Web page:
Have I become the “prisoner of Skillman Avenue,” or consigned to just aimlessly wander the streets forever? Am I some sort of flying dutchman with a camera?

Apologies for the inner narrative being offered today, but it’s been a lousy last couple of weeks. One is unhappy, which is predicate to one getting angry. Once anger has set in, so too does motivation manifest. Right now, everything is gray and hopeless. Once I return to being furious and rebellious, which will likely be by Thursday or Friday, this glum mood will pass. Once more, unto the breech, huh? Home sweet hell, indeed.


“follow” me on Twitter- @newtownpentacle


Buy a book!

In the Shadows at Newtown Creek,” an 88 page softcover 8.5×11 magazine format photo book by Mitch Waxman, is now on sale at blurb.com for $30.

half forgot

leave a comment »

Is there a “usual” anymore?

– photo by Mitch Waxman

A humble narrator is notoriously a creature of habits. If I find something enjoyable, I’ll repeat the experience over and over until it’s either no longer available or all the joy has been sucked out of it. Rinse, wash, repeat. I’m that way with certain points of views too. It’s an absolute imperative that I grab certain shots when passing the POV by, which is the case with the photo above from the Brooklyn Navy Yard perspective. You never know if “today’s iteration” is the last time you’ll see something, given how fast change occurs these days. To wit, notice how that new construction of yet another glass box residential tower is screwing up the primacy of the Empire State Building?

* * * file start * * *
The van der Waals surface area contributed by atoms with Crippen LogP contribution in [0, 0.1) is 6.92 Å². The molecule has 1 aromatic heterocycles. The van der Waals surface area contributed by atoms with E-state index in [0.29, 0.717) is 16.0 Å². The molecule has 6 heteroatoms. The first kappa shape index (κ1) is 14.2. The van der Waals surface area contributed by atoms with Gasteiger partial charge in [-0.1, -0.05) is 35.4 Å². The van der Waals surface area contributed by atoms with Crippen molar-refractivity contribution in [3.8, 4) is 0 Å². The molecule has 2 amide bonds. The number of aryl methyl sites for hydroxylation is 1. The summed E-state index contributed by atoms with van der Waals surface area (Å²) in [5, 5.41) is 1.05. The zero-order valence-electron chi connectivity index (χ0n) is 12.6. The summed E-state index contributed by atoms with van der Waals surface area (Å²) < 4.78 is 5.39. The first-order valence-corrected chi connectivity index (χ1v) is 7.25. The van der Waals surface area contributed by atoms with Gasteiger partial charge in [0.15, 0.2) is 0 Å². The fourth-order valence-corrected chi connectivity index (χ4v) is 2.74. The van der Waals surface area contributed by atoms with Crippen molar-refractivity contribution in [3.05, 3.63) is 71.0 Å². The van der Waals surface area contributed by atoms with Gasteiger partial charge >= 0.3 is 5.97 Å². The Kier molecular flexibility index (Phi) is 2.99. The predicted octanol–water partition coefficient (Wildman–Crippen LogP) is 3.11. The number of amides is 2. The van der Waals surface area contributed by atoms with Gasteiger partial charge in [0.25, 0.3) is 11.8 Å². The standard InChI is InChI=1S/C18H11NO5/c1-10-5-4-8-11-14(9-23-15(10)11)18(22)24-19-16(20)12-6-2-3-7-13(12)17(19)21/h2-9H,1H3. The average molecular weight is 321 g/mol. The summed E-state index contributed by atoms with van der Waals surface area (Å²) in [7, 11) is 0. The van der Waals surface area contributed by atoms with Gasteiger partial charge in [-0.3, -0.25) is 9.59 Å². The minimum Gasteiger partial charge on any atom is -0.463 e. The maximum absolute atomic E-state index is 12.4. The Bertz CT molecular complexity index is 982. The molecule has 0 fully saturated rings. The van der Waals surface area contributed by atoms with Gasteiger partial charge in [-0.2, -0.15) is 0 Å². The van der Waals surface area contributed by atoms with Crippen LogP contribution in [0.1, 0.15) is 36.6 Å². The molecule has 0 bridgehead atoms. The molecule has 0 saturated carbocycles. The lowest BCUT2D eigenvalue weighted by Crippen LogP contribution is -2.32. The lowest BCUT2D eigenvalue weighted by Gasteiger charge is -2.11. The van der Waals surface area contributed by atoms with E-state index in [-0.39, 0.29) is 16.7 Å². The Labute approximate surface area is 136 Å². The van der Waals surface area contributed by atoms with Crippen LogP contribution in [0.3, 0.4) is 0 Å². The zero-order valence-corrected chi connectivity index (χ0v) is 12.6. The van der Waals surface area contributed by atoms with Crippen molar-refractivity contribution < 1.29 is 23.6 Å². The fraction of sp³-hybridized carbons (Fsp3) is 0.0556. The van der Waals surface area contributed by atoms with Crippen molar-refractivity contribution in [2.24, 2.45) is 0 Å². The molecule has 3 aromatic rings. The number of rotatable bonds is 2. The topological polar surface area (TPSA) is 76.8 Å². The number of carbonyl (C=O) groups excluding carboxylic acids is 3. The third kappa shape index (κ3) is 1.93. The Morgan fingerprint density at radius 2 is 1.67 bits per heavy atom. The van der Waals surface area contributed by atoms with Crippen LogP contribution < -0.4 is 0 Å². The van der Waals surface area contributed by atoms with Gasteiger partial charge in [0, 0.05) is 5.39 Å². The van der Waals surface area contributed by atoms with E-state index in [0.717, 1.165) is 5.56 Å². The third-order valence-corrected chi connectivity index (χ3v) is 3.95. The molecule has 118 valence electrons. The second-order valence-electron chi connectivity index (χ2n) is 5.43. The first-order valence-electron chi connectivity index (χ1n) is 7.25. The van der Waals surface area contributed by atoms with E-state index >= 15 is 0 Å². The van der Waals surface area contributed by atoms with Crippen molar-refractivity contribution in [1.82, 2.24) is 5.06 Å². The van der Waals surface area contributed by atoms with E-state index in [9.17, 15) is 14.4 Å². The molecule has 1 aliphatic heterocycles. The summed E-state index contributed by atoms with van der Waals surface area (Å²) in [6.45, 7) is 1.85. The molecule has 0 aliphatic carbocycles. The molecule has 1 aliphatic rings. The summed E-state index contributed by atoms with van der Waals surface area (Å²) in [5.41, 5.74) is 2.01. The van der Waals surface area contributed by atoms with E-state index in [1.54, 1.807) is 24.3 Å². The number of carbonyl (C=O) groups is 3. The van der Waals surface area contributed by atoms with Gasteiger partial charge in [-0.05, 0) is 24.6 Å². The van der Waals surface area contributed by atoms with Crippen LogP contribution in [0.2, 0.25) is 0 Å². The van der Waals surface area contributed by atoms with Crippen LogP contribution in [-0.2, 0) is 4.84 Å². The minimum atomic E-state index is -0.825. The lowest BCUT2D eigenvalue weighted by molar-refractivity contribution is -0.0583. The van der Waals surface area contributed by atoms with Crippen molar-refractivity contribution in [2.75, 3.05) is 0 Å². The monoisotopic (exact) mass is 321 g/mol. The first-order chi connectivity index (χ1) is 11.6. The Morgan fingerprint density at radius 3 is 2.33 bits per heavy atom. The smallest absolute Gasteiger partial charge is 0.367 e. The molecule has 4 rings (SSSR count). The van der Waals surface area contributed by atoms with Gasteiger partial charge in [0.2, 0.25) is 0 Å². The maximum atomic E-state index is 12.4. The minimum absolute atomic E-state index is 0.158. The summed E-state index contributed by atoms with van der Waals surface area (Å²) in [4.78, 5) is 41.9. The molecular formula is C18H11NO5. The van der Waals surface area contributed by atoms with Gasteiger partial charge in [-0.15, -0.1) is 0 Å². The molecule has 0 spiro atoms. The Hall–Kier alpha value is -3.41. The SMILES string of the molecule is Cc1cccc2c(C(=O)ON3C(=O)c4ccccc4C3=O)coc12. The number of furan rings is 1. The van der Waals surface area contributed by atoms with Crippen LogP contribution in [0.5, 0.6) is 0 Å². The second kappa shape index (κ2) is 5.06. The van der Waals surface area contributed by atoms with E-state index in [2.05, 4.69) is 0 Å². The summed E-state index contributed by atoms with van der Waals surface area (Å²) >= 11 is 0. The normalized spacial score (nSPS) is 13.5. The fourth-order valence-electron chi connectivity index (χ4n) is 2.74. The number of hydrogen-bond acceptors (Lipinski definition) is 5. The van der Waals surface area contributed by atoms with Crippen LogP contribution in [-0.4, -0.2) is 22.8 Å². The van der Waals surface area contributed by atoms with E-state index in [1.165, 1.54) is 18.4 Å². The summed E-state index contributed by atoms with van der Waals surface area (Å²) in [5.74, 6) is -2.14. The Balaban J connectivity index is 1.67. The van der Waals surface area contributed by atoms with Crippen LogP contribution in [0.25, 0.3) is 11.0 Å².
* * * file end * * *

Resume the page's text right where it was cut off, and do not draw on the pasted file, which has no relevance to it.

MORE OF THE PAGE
Additionally, whereas we’ve had wet and rainy years in the past, 2019 seems to be the year that NYC has become the Seattle of the East Coast. I’d prefer London fog to rain, myself, but I like it all atmospheric like.

– photo by Mitch Waxman

As mentioned yesterday, before conducting a tour and whenever possible, I like to run the route a couple of days in advance and get my thoughts together. Accordingly, having ridden the Astoria line of the NYC Ferry to Wall Street/Pier 11, I transferred onto the Soundview line that goes north along the East River to the Bronx. After hugging the eastern coastline of Manhattan to East 90th street, the ferry heads into the Hells Gate section of the River. That’s the Triborough and Hell Gate Bridge pictured above, with Randalls/Wards Island on the left and the Shore Blvd. side of Astoria Park on the right.